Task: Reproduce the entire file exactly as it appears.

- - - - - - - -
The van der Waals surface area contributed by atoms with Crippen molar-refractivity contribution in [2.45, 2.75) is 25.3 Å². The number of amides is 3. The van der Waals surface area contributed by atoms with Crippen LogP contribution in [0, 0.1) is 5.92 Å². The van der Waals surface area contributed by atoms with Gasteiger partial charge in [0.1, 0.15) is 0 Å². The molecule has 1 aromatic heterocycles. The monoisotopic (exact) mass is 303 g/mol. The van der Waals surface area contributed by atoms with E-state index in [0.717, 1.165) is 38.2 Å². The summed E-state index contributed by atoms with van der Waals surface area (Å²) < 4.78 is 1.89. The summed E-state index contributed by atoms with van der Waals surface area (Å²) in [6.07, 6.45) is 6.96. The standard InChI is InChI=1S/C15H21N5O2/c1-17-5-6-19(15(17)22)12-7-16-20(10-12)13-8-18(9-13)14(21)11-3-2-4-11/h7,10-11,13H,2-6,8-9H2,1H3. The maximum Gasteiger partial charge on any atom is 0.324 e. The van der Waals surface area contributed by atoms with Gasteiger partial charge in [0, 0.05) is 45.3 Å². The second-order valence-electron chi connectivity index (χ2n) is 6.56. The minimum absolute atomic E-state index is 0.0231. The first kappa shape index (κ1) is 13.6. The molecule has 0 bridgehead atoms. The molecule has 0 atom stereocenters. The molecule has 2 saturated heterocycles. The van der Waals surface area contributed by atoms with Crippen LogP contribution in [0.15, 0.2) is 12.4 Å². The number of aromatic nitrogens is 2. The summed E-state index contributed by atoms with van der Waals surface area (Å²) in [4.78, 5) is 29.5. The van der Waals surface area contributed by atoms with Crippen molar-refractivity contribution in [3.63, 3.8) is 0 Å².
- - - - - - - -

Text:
The van der Waals surface area contributed by atoms with Crippen molar-refractivity contribution in [2.45, 2.75) is 25.3 Å². The number of amides is 3. The van der Waals surface area contributed by atoms with Crippen LogP contribution in [0, 0.1) is 5.92 Å². The van der Waals surface area contributed by atoms with Gasteiger partial charge in [0.1, 0.15) is 0 Å². The molecule has 1 aromatic heterocycles. The monoisotopic (exact) mass is 303 g/mol. The van der Waals surface area contributed by atoms with E-state index in [0.717, 1.165) is 38.2 Å². The summed E-state index contributed by atoms with van der Waals surface area (Å²) < 4.78 is 1.89. The summed E-state index contributed by atoms with van der Waals surface area (Å²) in [6.07, 6.45) is 6.96. The standard InChI is InChI=1S/C15H21N5O2/c1-17-5-6-19(15(17)22)12-7-16-20(10-12)13-8-18(9-13)14(21)11-3-2-4-11/h7,10-11,13H,2-6,8-9H2,1H3. The maximum Gasteiger partial charge on any atom is 0.324 e. The van der Waals surface area contributed by atoms with Gasteiger partial charge in [0, 0.05) is 45.3 Å². The second-order valence-electron chi connectivity index (χ2n) is 6.56. The minimum absolute atomic E-state index is 0.0231. The first kappa shape index (κ1) is 13.6. The molecule has 0 bridgehead atoms. The molecule has 0 atom stereocenters. The molecule has 2 saturated heterocycles. The van der Waals surface area contributed by atoms with Crippen LogP contribution in [0.15, 0.2) is 12.4 Å². The number of aromatic nitrogens is 2. The summed E-state index contributed by atoms with van der Waals surface area (Å²) in [4.78, 5) is 29.5. The van der Waals surface area contributed by atoms with Crippen molar-refractivity contribution in [3.63, 3.8) is 0 Å².